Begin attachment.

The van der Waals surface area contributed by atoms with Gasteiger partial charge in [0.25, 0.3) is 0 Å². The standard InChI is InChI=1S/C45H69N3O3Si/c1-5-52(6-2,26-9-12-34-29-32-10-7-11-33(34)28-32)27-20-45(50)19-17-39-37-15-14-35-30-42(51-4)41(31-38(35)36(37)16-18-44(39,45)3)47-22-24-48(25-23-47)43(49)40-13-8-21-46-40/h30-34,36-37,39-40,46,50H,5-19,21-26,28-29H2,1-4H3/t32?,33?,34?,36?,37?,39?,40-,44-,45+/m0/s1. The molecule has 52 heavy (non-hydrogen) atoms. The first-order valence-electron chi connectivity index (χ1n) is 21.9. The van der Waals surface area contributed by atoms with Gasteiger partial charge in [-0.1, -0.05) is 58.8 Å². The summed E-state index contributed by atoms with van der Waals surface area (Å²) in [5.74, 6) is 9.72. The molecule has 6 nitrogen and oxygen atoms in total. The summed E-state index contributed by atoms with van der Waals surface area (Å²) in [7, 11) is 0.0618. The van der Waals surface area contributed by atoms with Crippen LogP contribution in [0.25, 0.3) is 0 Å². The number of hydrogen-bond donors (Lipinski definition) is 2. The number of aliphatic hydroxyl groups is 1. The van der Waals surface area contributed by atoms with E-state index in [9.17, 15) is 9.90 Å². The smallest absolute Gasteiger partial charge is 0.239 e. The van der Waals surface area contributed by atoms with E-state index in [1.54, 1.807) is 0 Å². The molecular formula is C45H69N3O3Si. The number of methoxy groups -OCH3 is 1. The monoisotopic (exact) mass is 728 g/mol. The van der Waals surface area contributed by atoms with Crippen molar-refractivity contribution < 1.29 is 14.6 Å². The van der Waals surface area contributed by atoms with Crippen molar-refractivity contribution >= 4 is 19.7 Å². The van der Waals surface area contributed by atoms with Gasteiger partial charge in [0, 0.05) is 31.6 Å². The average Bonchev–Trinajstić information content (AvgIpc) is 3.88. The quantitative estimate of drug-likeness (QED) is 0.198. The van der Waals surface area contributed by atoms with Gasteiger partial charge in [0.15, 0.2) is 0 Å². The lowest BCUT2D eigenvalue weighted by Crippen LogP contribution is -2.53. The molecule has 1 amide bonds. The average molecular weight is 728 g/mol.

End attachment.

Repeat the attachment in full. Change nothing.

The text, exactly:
The van der Waals surface area contributed by atoms with Gasteiger partial charge in [0.25, 0.3) is 0 Å². The standard InChI is InChI=1S/C45H69N3O3Si/c1-5-52(6-2,26-9-12-34-29-32-10-7-11-33(34)28-32)27-20-45(50)19-17-39-37-15-14-35-30-42(51-4)41(31-38(35)36(37)16-18-44(39,45)3)47-22-24-48(25-23-47)43(49)40-13-8-21-46-40/h30-34,36-37,39-40,46,50H,5-19,21-26,28-29H2,1-4H3/t32?,33?,34?,36?,37?,39?,40-,44-,45+/m0/s1. The molecule has 52 heavy (non-hydrogen) atoms. The first-order valence-electron chi connectivity index (χ1n) is 21.9. The van der Waals surface area contributed by atoms with Gasteiger partial charge in [-0.1, -0.05) is 58.8 Å². The summed E-state index contributed by atoms with van der Waals surface area (Å²) in [5.74, 6) is 9.72. The molecule has 6 nitrogen and oxygen atoms in total. The summed E-state index contributed by atoms with van der Waals surface area (Å²) in [7, 11) is 0.0618. The van der Waals surface area contributed by atoms with Crippen LogP contribution in [0.25, 0.3) is 0 Å². The number of hydrogen-bond donors (Lipinski definition) is 2. The number of aliphatic hydroxyl groups is 1. The van der Waals surface area contributed by atoms with E-state index in [9.17, 15) is 9.90 Å². The smallest absolute Gasteiger partial charge is 0.239 e. The van der Waals surface area contributed by atoms with E-state index in [1.54, 1.807) is 0 Å². The molecular formula is C45H69N3O3Si. The number of methoxy groups -OCH3 is 1. The monoisotopic (exact) mass is 728 g/mol. The van der Waals surface area contributed by atoms with Crippen molar-refractivity contribution < 1.29 is 14.6 Å². The van der Waals surface area contributed by atoms with Crippen molar-refractivity contribution >= 4 is 19.7 Å². The van der Waals surface area contributed by atoms with Gasteiger partial charge in [0, 0.05) is 31.6 Å². The average Bonchev–Trinajstić information content (AvgIpc) is 3.88. The quantitative estimate of drug-likeness (QED) is 0.198. The van der Waals surface area contributed by atoms with Gasteiger partial charge in [0.15, 0.2) is 0 Å². The lowest BCUT2D eigenvalue weighted by Crippen LogP contribution is -2.53. The molecule has 1 amide bonds. The average molecular weight is 728 g/mol.